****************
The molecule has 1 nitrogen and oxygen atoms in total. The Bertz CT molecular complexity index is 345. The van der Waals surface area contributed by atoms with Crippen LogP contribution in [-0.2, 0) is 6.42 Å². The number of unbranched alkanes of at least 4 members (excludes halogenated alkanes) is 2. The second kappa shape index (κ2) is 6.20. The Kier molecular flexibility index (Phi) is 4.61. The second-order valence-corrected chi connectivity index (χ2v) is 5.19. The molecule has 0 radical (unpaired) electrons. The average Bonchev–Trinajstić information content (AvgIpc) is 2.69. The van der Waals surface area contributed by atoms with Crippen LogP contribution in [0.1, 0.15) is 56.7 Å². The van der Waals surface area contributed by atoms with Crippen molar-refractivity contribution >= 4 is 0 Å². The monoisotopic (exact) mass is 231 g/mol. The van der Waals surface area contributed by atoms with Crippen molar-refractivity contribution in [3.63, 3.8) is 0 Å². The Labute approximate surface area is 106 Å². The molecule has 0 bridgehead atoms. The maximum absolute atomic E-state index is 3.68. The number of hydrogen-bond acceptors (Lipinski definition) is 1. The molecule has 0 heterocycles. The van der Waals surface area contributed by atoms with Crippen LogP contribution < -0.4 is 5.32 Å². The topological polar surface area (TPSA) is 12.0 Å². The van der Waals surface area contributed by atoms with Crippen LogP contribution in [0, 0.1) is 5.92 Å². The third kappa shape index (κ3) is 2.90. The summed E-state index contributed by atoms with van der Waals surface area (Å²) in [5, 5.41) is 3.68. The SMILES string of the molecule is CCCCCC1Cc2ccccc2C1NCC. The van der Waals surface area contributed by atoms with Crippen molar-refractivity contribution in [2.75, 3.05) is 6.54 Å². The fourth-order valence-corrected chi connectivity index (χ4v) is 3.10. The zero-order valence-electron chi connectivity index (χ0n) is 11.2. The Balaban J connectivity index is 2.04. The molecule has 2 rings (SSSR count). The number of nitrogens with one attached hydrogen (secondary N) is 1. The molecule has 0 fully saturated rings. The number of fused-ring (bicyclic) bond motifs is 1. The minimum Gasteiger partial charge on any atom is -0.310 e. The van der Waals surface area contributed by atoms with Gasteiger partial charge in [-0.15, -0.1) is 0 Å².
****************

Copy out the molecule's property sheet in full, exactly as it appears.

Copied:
The molecule has 1 nitrogen and oxygen atoms in total. The Bertz CT molecular complexity index is 345. The van der Waals surface area contributed by atoms with Crippen LogP contribution in [-0.2, 0) is 6.42 Å². The number of unbranched alkanes of at least 4 members (excludes halogenated alkanes) is 2. The second kappa shape index (κ2) is 6.20. The Kier molecular flexibility index (Phi) is 4.61. The second-order valence-corrected chi connectivity index (χ2v) is 5.19. The molecule has 0 radical (unpaired) electrons. The average Bonchev–Trinajstić information content (AvgIpc) is 2.69. The van der Waals surface area contributed by atoms with Crippen LogP contribution in [0.1, 0.15) is 56.7 Å². The van der Waals surface area contributed by atoms with Crippen molar-refractivity contribution >= 4 is 0 Å². The monoisotopic (exact) mass is 231 g/mol. The van der Waals surface area contributed by atoms with Crippen molar-refractivity contribution in [3.63, 3.8) is 0 Å². The Labute approximate surface area is 106 Å². The molecule has 0 bridgehead atoms. The maximum absolute atomic E-state index is 3.68. The number of hydrogen-bond acceptors (Lipinski definition) is 1. The molecule has 0 heterocycles. The van der Waals surface area contributed by atoms with Crippen LogP contribution < -0.4 is 5.32 Å². The topological polar surface area (TPSA) is 12.0 Å². The van der Waals surface area contributed by atoms with Crippen LogP contribution in [0, 0.1) is 5.92 Å². The third kappa shape index (κ3) is 2.90. The summed E-state index contributed by atoms with van der Waals surface area (Å²) in [5, 5.41) is 3.68. The SMILES string of the molecule is CCCCCC1Cc2ccccc2C1NCC. The van der Waals surface area contributed by atoms with Crippen molar-refractivity contribution in [2.75, 3.05) is 6.54 Å². The fourth-order valence-corrected chi connectivity index (χ4v) is 3.10. The zero-order valence-electron chi connectivity index (χ0n) is 11.2. The Balaban J connectivity index is 2.04. The molecule has 2 rings (SSSR count). The number of nitrogens with one attached hydrogen (secondary N) is 1. The molecule has 0 fully saturated rings. The number of fused-ring (bicyclic) bond motifs is 1. The minimum Gasteiger partial charge on any atom is -0.310 e. The van der Waals surface area contributed by atoms with Gasteiger partial charge in [-0.15, -0.1) is 0 Å².